Punch, or the London Charivari, Volume 1, Complete eBook

This eBook from the Gutenberg Project consists of approximately 1,359 pages of information about Punch, or the London Charivari, Volume 1, Complete.

[Illustration:  PARR’S SPECIFIC.]

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How melancholy an object is a “polished front,” that vain-glorious and inhospitable array of cold steel and willow shavings, in which the emancipated hearth is annually constrained by careful housewives to signalise the return of summer, and its own consequent degradation from being a part of the family to become a piece of mere formal furniture.  And truly in cold weather, which (thanks to the climate, for we love our country) is all the weather we get in England, the fire is a most important individual in a house:  one who exercises a bland authority over the tempers of all the other inmates—­for who could quarrel with his feet on the fender? one with whom everybody is anxious to be well—­for who would fall out with its genial glow? one who submits with a graceful resignation to the caprices of every casual elbow—­and who has never poked a fire to death? one whose good offices have endeared him alike to the selfish and to the cultivated,—­at once a host, a mediator, and an occupation.

We have often had our doubts (but then we are partial) whether it be not possible to carry on a conversation with a fire.  With the aid of an evening newspaper by way of interpreter, and in strict confidence, no third party being present, we feel that it can be done.  Was there an interesting debate last night? were the ministers successful, or did the opposition carry it?  In either case, did not the fire require a vigorous poke just as you came to the division? and did not its immediate flame, or, on the contrary, its dull, sullen glow, give you the idea that it entertained its own private opinions on the subject?  And if those opinions seemed contrary to yours, did you not endeavour to betray the sparks into an untenable position, by submitting them to the gentle sophistry of a poker nicely insinuated between the bars? or did you not quench with a sudden retort of small coal its impertinent congratulation at an unfortunate result? until, when its cordial glow, penetrating that unseemly shroud, has given evidence of self-conviction, you felt that you had dealt too harshly with an old friend, and hastened to make it up with him again by a playful titillation, more in jest than earnest.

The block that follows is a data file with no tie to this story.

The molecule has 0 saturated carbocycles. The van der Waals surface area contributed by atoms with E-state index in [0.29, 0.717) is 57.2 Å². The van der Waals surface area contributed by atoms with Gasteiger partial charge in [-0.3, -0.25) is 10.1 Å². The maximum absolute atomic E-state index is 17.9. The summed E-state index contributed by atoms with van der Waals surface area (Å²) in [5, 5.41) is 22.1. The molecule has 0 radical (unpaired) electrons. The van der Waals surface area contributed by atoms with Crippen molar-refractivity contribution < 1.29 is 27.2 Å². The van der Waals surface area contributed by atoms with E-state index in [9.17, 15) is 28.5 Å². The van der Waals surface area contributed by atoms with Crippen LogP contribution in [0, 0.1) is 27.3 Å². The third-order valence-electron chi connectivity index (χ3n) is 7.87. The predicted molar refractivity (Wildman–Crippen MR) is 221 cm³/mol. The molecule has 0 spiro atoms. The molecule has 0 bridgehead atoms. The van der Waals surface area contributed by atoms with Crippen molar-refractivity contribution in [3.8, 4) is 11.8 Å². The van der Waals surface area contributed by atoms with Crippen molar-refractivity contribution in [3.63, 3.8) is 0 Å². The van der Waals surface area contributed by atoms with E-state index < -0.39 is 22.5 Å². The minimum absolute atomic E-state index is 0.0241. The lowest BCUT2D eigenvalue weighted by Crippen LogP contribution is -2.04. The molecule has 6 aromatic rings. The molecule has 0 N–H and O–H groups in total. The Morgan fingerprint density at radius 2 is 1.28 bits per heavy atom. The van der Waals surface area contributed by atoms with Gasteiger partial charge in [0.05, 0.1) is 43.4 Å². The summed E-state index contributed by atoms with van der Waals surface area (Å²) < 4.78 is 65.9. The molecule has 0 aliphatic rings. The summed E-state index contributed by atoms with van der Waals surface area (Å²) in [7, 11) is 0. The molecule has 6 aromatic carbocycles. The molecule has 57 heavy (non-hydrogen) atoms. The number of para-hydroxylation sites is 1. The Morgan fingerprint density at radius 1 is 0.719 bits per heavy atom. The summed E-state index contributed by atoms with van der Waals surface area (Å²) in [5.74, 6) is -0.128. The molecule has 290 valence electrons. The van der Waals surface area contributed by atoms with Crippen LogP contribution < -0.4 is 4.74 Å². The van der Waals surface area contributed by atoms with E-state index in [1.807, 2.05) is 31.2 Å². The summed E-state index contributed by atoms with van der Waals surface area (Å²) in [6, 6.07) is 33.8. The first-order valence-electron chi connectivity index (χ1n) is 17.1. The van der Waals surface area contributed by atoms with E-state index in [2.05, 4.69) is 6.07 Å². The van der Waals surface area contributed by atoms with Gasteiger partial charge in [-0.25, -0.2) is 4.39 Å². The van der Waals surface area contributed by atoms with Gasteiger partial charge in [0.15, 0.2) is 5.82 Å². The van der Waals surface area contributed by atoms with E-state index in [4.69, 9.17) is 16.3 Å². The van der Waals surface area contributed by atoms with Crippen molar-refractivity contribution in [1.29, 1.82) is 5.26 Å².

But this is all to come.  Not yet (with us) have the kindly old bars, reverend in their attenuation, been restored to their time-honoured throne; not yet have the dingy festoons of pink and white paper disappeared from the garish mantel.  Still desolate and cheerless shows the noble edifice.  The gaunt chimney yawns still in sick anticipation of deferred smoke.  The “irons,” innocent of coal, and polished to the tip, skulk and cower sympathetically into the extreme corner of the fender.  The very rug seems ghastly and grim, wanting the kindly play of the excited

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Punch, or the London Charivari, Volume 1, Complete from Project Gutenberg. Public domain.
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